Briefing, noun brief·ing \ˈbrē-fiŋ\: an act or instance of giving precise instructions or essential information.
Briefing isn’t just another word for presentation. A briefing is designed to point the listener toward “precise instruction or essential information” according to Webster’s definition. In practical terms, that means the essence of your job as a briefer is to facilitate some kind of action.
That means the first thing to ask yourself before putting together your briefing is why you’ve been asked to give it. You can’t develop your key points if you don’t know how or why this information is going to be used, or exactly what piece of information you gather will be the most useful to the person you’re briefing. The essential work for any briefer is in the preparation and in knowing your audience, what he/she or they might need, and then delivering it. If you want to hit the mark with every briefing you deliver, follow these best practices:
START AT THE END
You can’t brief well if you don’t know where you’re heading. Remember, this is a talk with a specific purpose, designed to deliver essential information for a decision maker. What’s the conclusion you’re going to reach? Get that up front and build your briefing from these “messages.” Don’t keep your target audience waiting and wondering what all this adds up to. You want to state your case and then spend the bulk of your time proving it by adding the essential information that led you there.
KEEP FOCUSED ON THE WIN
Remember this isn’t about everything your target audience needs to know. It’s about the ESSENTIAL things he/she or they need to know NOW in order to make a decision. Stay focused on the WIN, What’s Important Now. That means you want to distill your information to a few key points and back those up with your best verifying information. Then let the person you’re briefing guide you to any more detail in the question and answer portion of the briefing.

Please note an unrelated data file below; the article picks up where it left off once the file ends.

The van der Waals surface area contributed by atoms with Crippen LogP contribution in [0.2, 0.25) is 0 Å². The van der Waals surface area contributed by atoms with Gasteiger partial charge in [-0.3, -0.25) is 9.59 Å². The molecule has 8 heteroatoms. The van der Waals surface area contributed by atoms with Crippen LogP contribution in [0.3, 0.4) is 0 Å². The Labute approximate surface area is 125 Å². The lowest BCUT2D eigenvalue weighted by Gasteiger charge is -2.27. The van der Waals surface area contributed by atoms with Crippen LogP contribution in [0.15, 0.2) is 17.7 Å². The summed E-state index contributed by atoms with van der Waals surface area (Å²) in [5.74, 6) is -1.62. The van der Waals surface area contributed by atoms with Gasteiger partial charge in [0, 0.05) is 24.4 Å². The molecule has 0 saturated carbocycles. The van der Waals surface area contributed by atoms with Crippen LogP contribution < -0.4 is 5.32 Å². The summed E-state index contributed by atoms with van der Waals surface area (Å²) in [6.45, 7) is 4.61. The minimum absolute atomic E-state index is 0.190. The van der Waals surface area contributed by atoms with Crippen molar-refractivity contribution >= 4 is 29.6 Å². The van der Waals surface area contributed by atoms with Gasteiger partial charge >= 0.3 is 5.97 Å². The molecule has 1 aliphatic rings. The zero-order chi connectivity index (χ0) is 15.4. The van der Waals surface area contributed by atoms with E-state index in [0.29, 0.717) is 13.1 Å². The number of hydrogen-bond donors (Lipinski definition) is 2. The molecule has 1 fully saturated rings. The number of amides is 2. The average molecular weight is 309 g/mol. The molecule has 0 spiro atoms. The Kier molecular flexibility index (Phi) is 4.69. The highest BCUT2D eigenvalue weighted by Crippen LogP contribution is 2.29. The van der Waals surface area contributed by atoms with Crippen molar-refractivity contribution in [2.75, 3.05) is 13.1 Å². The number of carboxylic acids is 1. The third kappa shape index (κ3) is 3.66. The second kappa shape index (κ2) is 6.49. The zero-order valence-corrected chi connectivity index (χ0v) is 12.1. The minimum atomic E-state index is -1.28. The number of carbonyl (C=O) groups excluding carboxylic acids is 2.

STAKE A CLAIM
This is no place for a wishy-washy, “on the one hand-on the other hand” type of dissertation. Briefings, remember, have a particular purpose. Don’t wait for your target audience to ask you, “So what’s your conclusion?” or “Which of these options do you think is best?” The whole point is to state a case and prove it. If your target wants you to talk about a different option, that’s fine as well, but be ready to make your case either way. You’ll have to stick your neck out to be a useful briefer. This isn’t just a random collection of information you’re delivering. Even if the best you can do is a briefing that concludes “we need more time” or “we don’t know yet,” make sure it’s clear why this is your conclusion and stand behind it.
REMEMBER TO BELIEVE WHAT YOU’RE SAYING
Never deliver a briefing with conclusions that you don’t believe yourself. This isn’t acting. Your usefulness to a decision maker demands credibility. Make sure you can deliver that to the best of your ability, in every briefing, every time.
Aileen Pincus is President and CEO of The Pincus Group, Inc., providing tailored presentation training and media coaching to executives worldwide, with headquarters in Washington, DC.